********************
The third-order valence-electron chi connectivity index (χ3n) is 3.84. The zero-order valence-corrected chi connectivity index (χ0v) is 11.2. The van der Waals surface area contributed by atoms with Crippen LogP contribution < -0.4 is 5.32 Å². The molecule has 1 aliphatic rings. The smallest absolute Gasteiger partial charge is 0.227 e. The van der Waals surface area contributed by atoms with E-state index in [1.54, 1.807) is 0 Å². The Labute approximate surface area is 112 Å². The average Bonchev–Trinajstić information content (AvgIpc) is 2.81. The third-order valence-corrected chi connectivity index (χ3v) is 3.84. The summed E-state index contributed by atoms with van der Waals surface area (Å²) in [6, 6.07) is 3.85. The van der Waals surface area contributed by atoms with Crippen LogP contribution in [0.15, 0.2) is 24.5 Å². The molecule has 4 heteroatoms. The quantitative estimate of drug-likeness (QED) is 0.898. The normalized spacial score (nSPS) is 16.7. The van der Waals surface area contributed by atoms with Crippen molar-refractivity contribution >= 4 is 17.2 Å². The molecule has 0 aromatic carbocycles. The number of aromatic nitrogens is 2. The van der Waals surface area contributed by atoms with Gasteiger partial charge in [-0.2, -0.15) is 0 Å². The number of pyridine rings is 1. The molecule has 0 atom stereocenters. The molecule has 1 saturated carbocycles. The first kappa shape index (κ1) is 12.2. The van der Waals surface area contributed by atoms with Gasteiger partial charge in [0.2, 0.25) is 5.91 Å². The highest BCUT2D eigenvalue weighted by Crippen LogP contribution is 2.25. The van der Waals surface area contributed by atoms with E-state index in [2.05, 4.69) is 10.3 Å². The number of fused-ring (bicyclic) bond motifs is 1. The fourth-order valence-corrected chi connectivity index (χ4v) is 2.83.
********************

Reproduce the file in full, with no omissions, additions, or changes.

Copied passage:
The third-order valence-electron chi connectivity index (χ3n) is 3.84. The zero-order valence-corrected chi connectivity index (χ0v) is 11.2. The van der Waals surface area contributed by atoms with Crippen LogP contribution < -0.4 is 5.32 Å². The molecule has 1 aliphatic rings. The smallest absolute Gasteiger partial charge is 0.227 e. The van der Waals surface area contributed by atoms with E-state index in [1.54, 1.807) is 0 Å². The Labute approximate surface area is 112 Å². The average Bonchev–Trinajstić information content (AvgIpc) is 2.81. The third-order valence-corrected chi connectivity index (χ3v) is 3.84. The summed E-state index contributed by atoms with van der Waals surface area (Å²) in [6, 6.07) is 3.85. The van der Waals surface area contributed by atoms with Crippen LogP contribution in [0.15, 0.2) is 24.5 Å². The molecule has 4 heteroatoms. The quantitative estimate of drug-likeness (QED) is 0.898. The normalized spacial score (nSPS) is 16.7. The van der Waals surface area contributed by atoms with Crippen molar-refractivity contribution >= 4 is 17.2 Å². The molecule has 0 aromatic carbocycles. The number of aromatic nitrogens is 2. The van der Waals surface area contributed by atoms with Gasteiger partial charge in [-0.2, -0.15) is 0 Å². The number of pyridine rings is 1. The molecule has 0 atom stereocenters. The molecule has 1 saturated carbocycles. The first kappa shape index (κ1) is 12.2. The van der Waals surface area contributed by atoms with Gasteiger partial charge in [0.2, 0.25) is 5.91 Å². The highest BCUT2D eigenvalue weighted by Crippen LogP contribution is 2.25. The van der Waals surface area contributed by atoms with E-state index in [2.05, 4.69) is 10.3 Å². The number of fused-ring (bicyclic) bond motifs is 1. The fourth-order valence-corrected chi connectivity index (χ4v) is 2.83.